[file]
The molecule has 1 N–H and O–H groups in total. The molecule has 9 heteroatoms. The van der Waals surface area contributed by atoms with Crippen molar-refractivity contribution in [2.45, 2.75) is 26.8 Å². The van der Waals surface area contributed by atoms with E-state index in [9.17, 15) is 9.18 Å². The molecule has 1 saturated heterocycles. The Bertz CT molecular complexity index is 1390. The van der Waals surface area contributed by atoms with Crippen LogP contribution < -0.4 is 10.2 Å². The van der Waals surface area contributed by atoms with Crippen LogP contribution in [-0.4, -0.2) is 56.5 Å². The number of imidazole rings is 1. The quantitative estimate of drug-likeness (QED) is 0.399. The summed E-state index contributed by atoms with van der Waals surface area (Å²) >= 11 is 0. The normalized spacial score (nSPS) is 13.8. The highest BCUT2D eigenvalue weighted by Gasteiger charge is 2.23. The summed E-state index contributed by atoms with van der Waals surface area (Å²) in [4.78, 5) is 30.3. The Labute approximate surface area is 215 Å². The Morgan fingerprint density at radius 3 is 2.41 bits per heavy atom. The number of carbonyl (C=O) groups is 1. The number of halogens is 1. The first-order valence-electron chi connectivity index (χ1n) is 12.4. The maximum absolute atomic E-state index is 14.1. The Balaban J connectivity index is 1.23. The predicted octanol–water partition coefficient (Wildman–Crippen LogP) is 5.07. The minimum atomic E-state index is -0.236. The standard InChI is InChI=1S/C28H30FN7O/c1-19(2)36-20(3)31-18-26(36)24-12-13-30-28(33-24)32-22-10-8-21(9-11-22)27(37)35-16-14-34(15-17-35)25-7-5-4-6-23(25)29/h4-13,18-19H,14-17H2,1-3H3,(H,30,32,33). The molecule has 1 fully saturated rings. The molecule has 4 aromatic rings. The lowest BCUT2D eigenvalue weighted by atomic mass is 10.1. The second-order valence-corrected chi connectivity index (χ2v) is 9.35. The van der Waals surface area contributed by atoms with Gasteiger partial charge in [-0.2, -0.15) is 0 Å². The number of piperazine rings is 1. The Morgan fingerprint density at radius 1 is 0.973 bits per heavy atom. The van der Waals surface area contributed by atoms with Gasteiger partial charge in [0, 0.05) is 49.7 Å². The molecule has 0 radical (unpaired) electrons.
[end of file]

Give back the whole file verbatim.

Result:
The molecule has 1 N–H and O–H groups in total. The molecule has 9 heteroatoms. The van der Waals surface area contributed by atoms with Crippen molar-refractivity contribution in [2.45, 2.75) is 26.8 Å². The van der Waals surface area contributed by atoms with E-state index in [9.17, 15) is 9.18 Å². The molecule has 1 saturated heterocycles. The Bertz CT molecular complexity index is 1390. The van der Waals surface area contributed by atoms with Crippen LogP contribution < -0.4 is 10.2 Å². The van der Waals surface area contributed by atoms with Crippen LogP contribution in [-0.4, -0.2) is 56.5 Å². The number of imidazole rings is 1. The quantitative estimate of drug-likeness (QED) is 0.399. The summed E-state index contributed by atoms with van der Waals surface area (Å²) >= 11 is 0. The normalized spacial score (nSPS) is 13.8. The highest BCUT2D eigenvalue weighted by Gasteiger charge is 2.23. The summed E-state index contributed by atoms with van der Waals surface area (Å²) in [4.78, 5) is 30.3. The Labute approximate surface area is 215 Å². The Morgan fingerprint density at radius 3 is 2.41 bits per heavy atom. The number of carbonyl (C=O) groups is 1. The number of halogens is 1. The first-order valence-electron chi connectivity index (χ1n) is 12.4. The maximum absolute atomic E-state index is 14.1. The Balaban J connectivity index is 1.23. The predicted octanol–water partition coefficient (Wildman–Crippen LogP) is 5.07. The minimum atomic E-state index is -0.236. The standard InChI is InChI=1S/C28H30FN7O/c1-19(2)36-20(3)31-18-26(36)24-12-13-30-28(33-24)32-22-10-8-21(9-11-22)27(37)35-16-14-34(15-17-35)25-7-5-4-6-23(25)29/h4-13,18-19H,14-17H2,1-3H3,(H,30,32,33). The molecule has 1 fully saturated rings. The molecule has 4 aromatic rings. The lowest BCUT2D eigenvalue weighted by atomic mass is 10.1. The second-order valence-corrected chi connectivity index (χ2v) is 9.35. The van der Waals surface area contributed by atoms with Gasteiger partial charge in [-0.2, -0.15) is 0 Å². The number of piperazine rings is 1. The Morgan fingerprint density at radius 1 is 0.973 bits per heavy atom. The van der Waals surface area contributed by atoms with Gasteiger partial charge in [0, 0.05) is 49.7 Å². The molecule has 0 radical (unpaired) electrons.